War on Drugs: where does it come from?
‘The #War on #drugs’: I know you’ve heard of it. I’m not talking about the drugs; the violence; the displacement. I’m talking about that catchy phrase. If you watch television, read the papers and haven’t been living as a hermit for the last 40 years, then you’ve heard of it. None of us can pinpoint where or how it came to be; it’s just there.
But you haven’t just heard of it, have you? We’re all guilty of using the term ourselves to describe... I don’t know. What are we describing? Drug abuse? Drug production? Violence?
And why wouldn’t we use it? It’s in the history books; it’s in the news; it’s in the BBC and Channel 4 documentaries. Like with everything else we don’t understand: we mimic the #Media.
I spent 10,000 words and (even more hours) trying to answer these questions in my Undergraduate dissertation. I didn’t come to a neat conclusion there, so I don’t have a chance of doing it here. However, my research did help me come to one conclusion: ‘The War on Drugs’ (the term, that is) has been, and continues to be, far more dangerous than any drug cartel.
Stay with me. I know it sounds crazy. How can a few words be more dangerous than a cartel or cocaine itself? The answer lies, as always, in the misleading chat from three of the most powerful groups in the world: politicians, the media and academics.
I began my research where every other lost undergraduate does: in the library reading through everything and anything that’s vaguely connected to my topic. Titles like ‘The War that Can’t Be Won: Binational Perspectives on the War on Dugs’ and ‘Shooting up: Counterinsurgency and The War on Drugs’ were staring back at me. Fancy names. But could I find two books that could agree on what they meant by ‘The War on Drugs’ or an author who didn’t contradict himself? Nope.
And how could there be a consensus? A little more prodding and I discovered that the damage was done back in the 70’s, where the media mistranslated Nixon’s first ever use of the ‘War on Drugs’in a press conference in 1971. It was supposed to refer to ‘Plan Colombia’: a military intervention and the destruction of cocaine crops in, as the name suggests, Colombia. Instead, that day every paper and TV news reported that Nixon had ‘tied addiction to crime’: this was, supposedly, to be a war against the Western addict, not Colombian farmers.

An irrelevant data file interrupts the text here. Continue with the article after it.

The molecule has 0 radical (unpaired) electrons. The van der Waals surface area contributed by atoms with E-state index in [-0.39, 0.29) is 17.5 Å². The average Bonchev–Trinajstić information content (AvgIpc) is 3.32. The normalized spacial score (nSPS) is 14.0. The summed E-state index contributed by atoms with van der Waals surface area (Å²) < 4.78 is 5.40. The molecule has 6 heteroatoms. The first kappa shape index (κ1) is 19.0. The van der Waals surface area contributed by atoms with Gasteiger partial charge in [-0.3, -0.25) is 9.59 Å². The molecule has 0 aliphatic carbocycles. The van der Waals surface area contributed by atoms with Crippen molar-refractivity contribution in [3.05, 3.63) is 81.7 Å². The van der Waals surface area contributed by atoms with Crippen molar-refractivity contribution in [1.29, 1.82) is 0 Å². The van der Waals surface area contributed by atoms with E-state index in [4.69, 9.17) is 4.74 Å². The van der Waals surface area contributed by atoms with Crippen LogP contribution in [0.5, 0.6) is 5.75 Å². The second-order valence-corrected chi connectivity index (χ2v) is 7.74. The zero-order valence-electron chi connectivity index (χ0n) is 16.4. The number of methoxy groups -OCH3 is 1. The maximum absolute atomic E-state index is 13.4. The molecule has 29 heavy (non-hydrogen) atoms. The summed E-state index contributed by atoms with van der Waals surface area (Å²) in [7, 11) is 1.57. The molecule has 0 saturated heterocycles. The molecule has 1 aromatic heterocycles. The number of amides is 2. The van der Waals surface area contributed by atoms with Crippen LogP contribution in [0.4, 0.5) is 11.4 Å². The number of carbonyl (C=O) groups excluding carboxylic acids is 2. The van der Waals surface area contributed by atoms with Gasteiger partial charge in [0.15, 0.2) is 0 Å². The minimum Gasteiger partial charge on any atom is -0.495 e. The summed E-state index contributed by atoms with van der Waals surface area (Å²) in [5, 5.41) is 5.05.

We haven’t looked back since. Stacey Dooley Investigates’ series and Russell Brand’s ‘End the Drugs War’ documentary both claim to be ‘lifting the lid on the Drug War’, but not once do they refer to Plan Colombia. Ask a Colombian, and they’ll tell you that this began as a political war for power; drugs were simply the way to fund it.
The joining of ‘War’ to ‘Drugs’, with both words being multi-meaning symbols (I go into full detail about this in my dissertation if you fancy a read), was a poor choice from Nixon: an act of war in itself. But what is worse is that, 40 years on, people in power continue to use a politically and violently charged term as if it were a stable signifier of the drug problem.
The west has claimed a dangerous term that does not belong to them. Drugs are a problem, but marrying it to war, and any other violent political talk, is not the answer.
They, and we, have a responsibility to correct this.